4 Replies Latest reply on Mar 11, 2012 8:33 PM by Jess kitten 77

    copying cordia new font (thai) into indesign

    Jess kitten 77

      Hello lovely people!


      Im a graph designer, but i dont have much experience in using multicultural fonts.Im currently working with thai font in ID CS5

      and im having issues copying and pasting the font from word or outlook into ID CS5.When i copy it over the font cordia new

      is not consistant with what it looks like in word.Some characters are not copying over correctly.I have tried using another

      font which was DokChampa, which displayed the problematic characters correctly, but then this font displayed other characters

      incorrectly apparently.Im going to have to work with chinese,arabic,and korean font later down the track too.


      Does anyone have any tips for this problem, possibly a different thai font type that works good for copying & pasting?
      Thanks and have a great day

        • 1. Re: copying cordia new font (thai) into indesign
          Joel Cherney Level 5

          Hi Jess,


          I'm not a graphic designer - I'm a localization engineer/translation industry DTP wonk/et cetera. The short version of the answer you need is "you need to have the World-Ready Composer turned on." It's not in the documentation, but a Google search for that term should get you started. In addition, you need to get used to placing text instead of copying and pasting, not only because that's the safest way to get text into ID in general, but because clipboards will do funny things to complex-script text, depending on the OS and base OS language.


          In addition... so, you're a graphic designer? You learned a great deal about what good typography in English, right? Have you learned as much about good typography in Arabic, Chinese, and Korean? Because each of those languages has a serious calligraphic tradition, and in one case has a tradition of caring a lot about the quality of visual presentation of text that streches back to long before Latin script even existed. In short - you may have bitten off more than you can chew, here.


          I can help you get the text to render correctly in InDesign, but if you need anything more than bare legibility in non-English languages, you should consider jobbing this portion of your project out to a professional. Or, better yet, to a bunch of professionals, who are actually literate in the langauges in question.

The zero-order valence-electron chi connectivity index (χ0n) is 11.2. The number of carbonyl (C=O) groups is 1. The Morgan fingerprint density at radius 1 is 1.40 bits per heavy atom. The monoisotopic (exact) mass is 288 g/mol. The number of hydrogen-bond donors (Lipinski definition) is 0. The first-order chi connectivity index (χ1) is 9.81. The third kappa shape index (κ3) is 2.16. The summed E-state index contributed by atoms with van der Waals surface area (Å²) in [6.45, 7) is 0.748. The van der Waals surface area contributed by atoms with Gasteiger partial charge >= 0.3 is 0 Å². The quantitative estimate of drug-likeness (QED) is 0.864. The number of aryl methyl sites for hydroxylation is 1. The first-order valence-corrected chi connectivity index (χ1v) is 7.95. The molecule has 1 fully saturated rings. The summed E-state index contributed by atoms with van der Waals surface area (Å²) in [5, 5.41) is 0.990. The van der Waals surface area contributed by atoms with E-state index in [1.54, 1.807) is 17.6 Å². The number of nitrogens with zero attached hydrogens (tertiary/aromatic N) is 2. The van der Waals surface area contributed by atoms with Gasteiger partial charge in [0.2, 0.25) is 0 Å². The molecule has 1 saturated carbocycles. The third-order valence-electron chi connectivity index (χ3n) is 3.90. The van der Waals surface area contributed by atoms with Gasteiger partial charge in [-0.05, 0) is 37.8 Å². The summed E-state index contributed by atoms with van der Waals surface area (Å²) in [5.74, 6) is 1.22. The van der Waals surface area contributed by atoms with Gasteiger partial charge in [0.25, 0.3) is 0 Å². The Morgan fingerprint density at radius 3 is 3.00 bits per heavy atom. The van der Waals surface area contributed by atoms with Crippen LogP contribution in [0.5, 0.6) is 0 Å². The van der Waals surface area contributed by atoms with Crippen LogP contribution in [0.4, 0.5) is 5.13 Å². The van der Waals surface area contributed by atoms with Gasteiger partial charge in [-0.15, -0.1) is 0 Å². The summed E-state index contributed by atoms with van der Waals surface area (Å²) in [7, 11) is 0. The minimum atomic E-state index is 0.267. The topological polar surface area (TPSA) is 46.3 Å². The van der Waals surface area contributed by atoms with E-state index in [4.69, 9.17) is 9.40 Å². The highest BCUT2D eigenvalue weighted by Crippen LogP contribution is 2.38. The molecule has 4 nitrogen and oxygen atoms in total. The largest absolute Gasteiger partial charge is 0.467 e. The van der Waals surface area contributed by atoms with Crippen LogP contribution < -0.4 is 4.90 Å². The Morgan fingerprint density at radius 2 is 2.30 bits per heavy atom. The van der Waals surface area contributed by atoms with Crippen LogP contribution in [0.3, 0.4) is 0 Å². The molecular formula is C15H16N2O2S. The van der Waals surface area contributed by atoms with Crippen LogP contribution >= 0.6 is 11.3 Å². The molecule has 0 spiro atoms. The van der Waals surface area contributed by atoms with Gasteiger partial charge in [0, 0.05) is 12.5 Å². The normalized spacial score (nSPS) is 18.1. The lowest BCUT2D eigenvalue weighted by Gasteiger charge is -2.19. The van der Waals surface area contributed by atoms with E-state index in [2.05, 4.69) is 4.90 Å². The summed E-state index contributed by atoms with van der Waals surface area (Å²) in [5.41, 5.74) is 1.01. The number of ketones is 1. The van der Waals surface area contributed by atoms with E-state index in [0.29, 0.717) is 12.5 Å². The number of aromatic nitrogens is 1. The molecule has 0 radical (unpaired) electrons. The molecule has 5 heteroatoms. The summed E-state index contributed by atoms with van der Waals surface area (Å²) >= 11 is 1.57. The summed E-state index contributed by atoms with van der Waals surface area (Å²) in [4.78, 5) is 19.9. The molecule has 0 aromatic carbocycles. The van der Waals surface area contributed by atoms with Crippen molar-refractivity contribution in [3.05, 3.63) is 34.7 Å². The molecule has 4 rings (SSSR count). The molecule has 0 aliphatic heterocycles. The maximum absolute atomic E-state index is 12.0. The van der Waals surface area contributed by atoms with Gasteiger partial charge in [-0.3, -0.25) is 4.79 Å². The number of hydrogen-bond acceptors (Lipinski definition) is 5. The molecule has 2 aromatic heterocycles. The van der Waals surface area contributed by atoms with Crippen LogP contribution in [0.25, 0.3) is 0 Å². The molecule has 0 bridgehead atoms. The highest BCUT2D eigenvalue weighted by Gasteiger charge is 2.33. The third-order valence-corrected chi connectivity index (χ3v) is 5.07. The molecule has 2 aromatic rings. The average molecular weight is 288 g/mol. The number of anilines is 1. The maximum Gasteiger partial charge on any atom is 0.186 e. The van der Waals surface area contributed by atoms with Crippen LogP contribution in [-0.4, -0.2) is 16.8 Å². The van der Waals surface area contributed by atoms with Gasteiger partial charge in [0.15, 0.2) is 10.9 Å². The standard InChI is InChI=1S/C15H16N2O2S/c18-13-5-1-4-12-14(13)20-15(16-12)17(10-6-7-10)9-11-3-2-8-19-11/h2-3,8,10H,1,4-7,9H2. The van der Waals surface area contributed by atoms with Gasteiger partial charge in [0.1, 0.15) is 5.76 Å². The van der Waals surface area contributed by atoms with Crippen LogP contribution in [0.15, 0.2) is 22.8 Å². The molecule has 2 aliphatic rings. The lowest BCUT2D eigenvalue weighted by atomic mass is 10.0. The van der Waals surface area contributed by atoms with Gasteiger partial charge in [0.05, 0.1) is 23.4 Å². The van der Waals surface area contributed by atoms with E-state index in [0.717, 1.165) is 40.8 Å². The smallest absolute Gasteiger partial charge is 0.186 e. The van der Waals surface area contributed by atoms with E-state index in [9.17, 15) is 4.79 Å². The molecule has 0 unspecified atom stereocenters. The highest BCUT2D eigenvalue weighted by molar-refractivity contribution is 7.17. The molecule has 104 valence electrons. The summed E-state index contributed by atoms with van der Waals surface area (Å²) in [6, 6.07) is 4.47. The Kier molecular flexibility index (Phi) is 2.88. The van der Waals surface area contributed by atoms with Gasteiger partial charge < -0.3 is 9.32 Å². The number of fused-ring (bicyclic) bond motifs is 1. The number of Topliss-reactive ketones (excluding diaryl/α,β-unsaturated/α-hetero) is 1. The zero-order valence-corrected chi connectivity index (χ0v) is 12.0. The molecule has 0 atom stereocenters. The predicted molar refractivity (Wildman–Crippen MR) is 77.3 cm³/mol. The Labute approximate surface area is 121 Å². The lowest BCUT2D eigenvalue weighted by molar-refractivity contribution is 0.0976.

• 2. Re: copying cordia new font (thai) into indesign
            Jess kitten 77 Level 1

            Hi Joel


            Thanks so much for taking the time to reply to me.so i have been having a bit of a read and to enable this world ready composer i have to find some scripts for it

            to be enabled.Also a .Inx file can help too?


            Yeah i work for a non for profit and i have been thrown in the deep end with this job!! fortunatley it doesent have to look pretty & well designed, otherwise it

            just wouldnt happen as we dont have the funding. I agree, if i could outsource it i would, believe me! bare legebility is a starting point & fortunatley we do have

            workers that can speak some languages, they just dont know how to use the CS suite...


            Ive been placing in PDF's of of the font & that seems to work ok but i was hoping for another way so i could directly edit the txt in ID.

            • 3. Re: copying cordia new font (thai) into indesign
              Joel Cherney Level 5

              Well, Jess, you said the magic words:

              non for profit

              as I am the DTP wonk in... a not-for-profit translation firm.   Having in-house review resources is invaluable. Of course, they may not be able to spot typographical issues, as that does actually require some training that you don't get in typical schooling. I quite often correct my native-speaker coworkers and pro translator contractors on issues of typography in Chinese, Arabic, et cetera. However, your coworkers be able to guarantee legibility, which is what we both really need out of our layouts, right?


              I can help you set up a decent toolset for handling these languages - I've been working on a basic howto with a bunch of links, but it's rather far down on my to-do list.  You can use a variety of templates & scripts to access InDesign's hidden multilingual features, of which the World-Ready Composer is the most important. However, the most comprehensive solution does cost a bit of money. If you can squeeze a hundred some-odd dollars out of a budget somewhere, then buying World Tools or World Tools Pro will make the money back for you in a few working days, if you're making more than US minimum wage. Seriously, it's the most effective money I've ever spent in this career, hands down. (The Pro version is totally necessary if you want to do Japanese.)


              If you download a demo, you can use it to turn on the WRC on your Thai text. Or, you can follow the first link from a Google search on "World Ready Composer" to Thomas Phinney's blog post about it; you'll find some scripts that are named as if they are only useful for right-to-left languages, but if you open those scripts up in a text editor you'll see that some of them just assign the WRC and nothing else. That, at least, will get your Thai to compose correctly.

              • 4. Re: copying cordia new font (thai) into indesign
                Jess kitten 77 Level 1

                yay that is awesome!!


                thanks so much for your help, im pretty lucky to get help like that! thats really cool that you know a few languages.Yeah im sure i could get world tools pro if thats the best & easiest way.Ok im going to download the trial now.have a great day joel!